Crieno – A Very Good Album From Spain | One EDM

A relatively new record label in the UK, Spanish Electronic Dance Music is run by two guys in their early twenties. They first got together as teenagers and their initial goals were to be clubbers instead of recording artists. However, they soon discovered they had a talent for music and after just a couple months on their own, they began putting out tracks that would gain them an international following. They eventually signed to their own label, Birthesaurus, and began working on their first album called Faded.

A few years later, after putting out several EPs, they decided to move forward with their first full album, titled Cucurucu. They retained their original name and worked with producers such as g-sus, dj Cripsy, and Aaron Spectre. The album was well received worldwide, but it wasn’t long before they hit the majors again with their sophomore, titled Introvertigo. A year and a half later, they were back on the indie circuit with their third album, titled Awakening.

Two years later, they set out on what would become their fourth album, titled Angel Ace Finally Red. Although they had already earned a good deal of popularity, Angel Ace Finally Red marked a turning point in their careers. They had finally achieved their goal of being signed to their own record label. It also marked the beginning of their lengthy collaborations with producers such as dj Cripsy and Kodee. These collaborations would continue throughout the rest of their career.

Just as quickly, they broke up with Cripsy and Kodee and were joined by Cripsy’s former girlfriend, G-sus. At this point, Cripsy was well known throughout the United Kingdom and Europe, while G-sus was still relatively unknown. This is largely due to the fact that her debut album, “G-sus’ EP” was not available for download from iTunes, but was instead only available through her bandcamp page. One year after their split, she was signed by WXPN (who became Bauhaus) and shortly after that, Cripsy went on to form her own band, named Cripsy and the Red Hot Chili Peppers.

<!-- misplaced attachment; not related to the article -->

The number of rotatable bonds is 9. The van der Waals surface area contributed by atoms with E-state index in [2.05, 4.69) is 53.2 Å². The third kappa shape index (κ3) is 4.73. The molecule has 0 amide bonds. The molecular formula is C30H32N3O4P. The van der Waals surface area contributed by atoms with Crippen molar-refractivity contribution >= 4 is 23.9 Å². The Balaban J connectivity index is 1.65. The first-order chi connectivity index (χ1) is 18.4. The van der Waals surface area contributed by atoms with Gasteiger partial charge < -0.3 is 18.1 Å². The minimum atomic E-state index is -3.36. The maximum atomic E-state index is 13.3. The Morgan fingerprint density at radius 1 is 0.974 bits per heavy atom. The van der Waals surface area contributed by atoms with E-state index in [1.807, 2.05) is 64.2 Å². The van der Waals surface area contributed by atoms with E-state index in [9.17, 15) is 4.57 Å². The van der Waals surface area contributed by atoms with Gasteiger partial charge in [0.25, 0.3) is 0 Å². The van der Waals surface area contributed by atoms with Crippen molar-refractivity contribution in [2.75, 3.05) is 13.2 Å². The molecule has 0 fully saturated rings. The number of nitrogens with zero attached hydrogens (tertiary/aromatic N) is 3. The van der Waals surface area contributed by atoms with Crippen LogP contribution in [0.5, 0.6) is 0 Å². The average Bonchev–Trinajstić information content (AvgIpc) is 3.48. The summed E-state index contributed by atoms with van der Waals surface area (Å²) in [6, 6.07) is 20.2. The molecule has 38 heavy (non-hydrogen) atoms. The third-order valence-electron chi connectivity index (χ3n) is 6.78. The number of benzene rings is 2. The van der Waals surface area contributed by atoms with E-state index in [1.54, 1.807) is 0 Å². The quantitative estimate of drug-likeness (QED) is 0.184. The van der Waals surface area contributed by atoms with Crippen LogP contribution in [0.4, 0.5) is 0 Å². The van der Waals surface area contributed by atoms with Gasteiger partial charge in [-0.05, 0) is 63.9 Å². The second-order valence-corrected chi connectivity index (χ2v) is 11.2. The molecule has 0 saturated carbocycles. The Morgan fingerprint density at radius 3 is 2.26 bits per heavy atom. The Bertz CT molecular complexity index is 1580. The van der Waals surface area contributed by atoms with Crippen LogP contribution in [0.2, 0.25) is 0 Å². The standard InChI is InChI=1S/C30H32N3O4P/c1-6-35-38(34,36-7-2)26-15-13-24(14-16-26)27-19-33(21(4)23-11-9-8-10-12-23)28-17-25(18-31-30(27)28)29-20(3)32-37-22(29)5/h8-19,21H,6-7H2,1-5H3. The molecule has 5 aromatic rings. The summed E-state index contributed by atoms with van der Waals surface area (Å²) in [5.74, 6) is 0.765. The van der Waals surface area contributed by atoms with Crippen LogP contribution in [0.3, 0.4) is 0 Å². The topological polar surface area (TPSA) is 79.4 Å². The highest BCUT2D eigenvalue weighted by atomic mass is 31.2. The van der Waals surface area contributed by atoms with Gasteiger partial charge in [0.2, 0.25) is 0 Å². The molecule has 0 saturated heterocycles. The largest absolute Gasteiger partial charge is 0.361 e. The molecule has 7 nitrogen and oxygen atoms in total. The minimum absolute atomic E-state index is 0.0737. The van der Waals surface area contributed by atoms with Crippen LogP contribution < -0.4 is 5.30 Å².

One of the most popular things about Cripsy is her unique voice, which is mixed with that of her former bandmate, DJ Cripsy, as well as with that of her new love, G-sus. While Cripsy’s voice has become one of the trademarks of her style, the distinctive “tragida” (a Spanish term meaning “tramp stamp”) that she sings is something that DJ Cripsy and G-sus have adopted. They often perform together, as well as with the band named Criollo. The Criollo name came about after Cripsy and G-sus performed at the “Hollywood Latin Party” in Hollywood, California.

As it turns out, the Criollo girls are long gone, and now Angel Ace finally has a chance to shine. After years of playing bass in a number of other popular punk bands (including Throbbing Gollum and Krusty the Clown), Angel finally decided that he wants to try his hand at lead guitar. And he does. On his debut album “Nightfall,” he manages to combine his love of Spanish pop songs with a strong dose of hard rock, creating an album that he can be proud of.

For anyone who isn’t familiar with the Spanish electro-rock movement, let’s just say that Nightfall is about everything you’d expect from a Crieno album, minus the pop. Instead, it’s heavy and dark, and owes its tremendous popularity to the vocals of G-sus and Cripsy. The beats on the album are long and distorted, with a very distorted, futuristic sound that seems to be straight out of a science fiction movie. There are some surprisingly good songs on here too, like the excellent “Amar Niceto,” but for the most part, Nightfall takes what we’ve come to know and love from Crieno and makes it into something even more polished. If you want some old school Crieno material in your collection, this is a great album to go for.

Overall, I’m very happy with this new Crieno album. While I’m not a huge fan of Crienos myself, I am very glad that they released a Spanish electronic dance music album with me in it. It’s not like I’m going to become obsessed with it like I would be a Crieno fan, but it’s nice to see them doing what they do best, and I’m sure that other fans of Crienos will be as excited as I am. It’s very different from the Crieno before, but it sounds very professional and very cool. If you are a fan of Crienos (or just of quality Spanish electronic dance music), you should definitely check out the new Crieno album.

This content was originally published here.

You’ll also like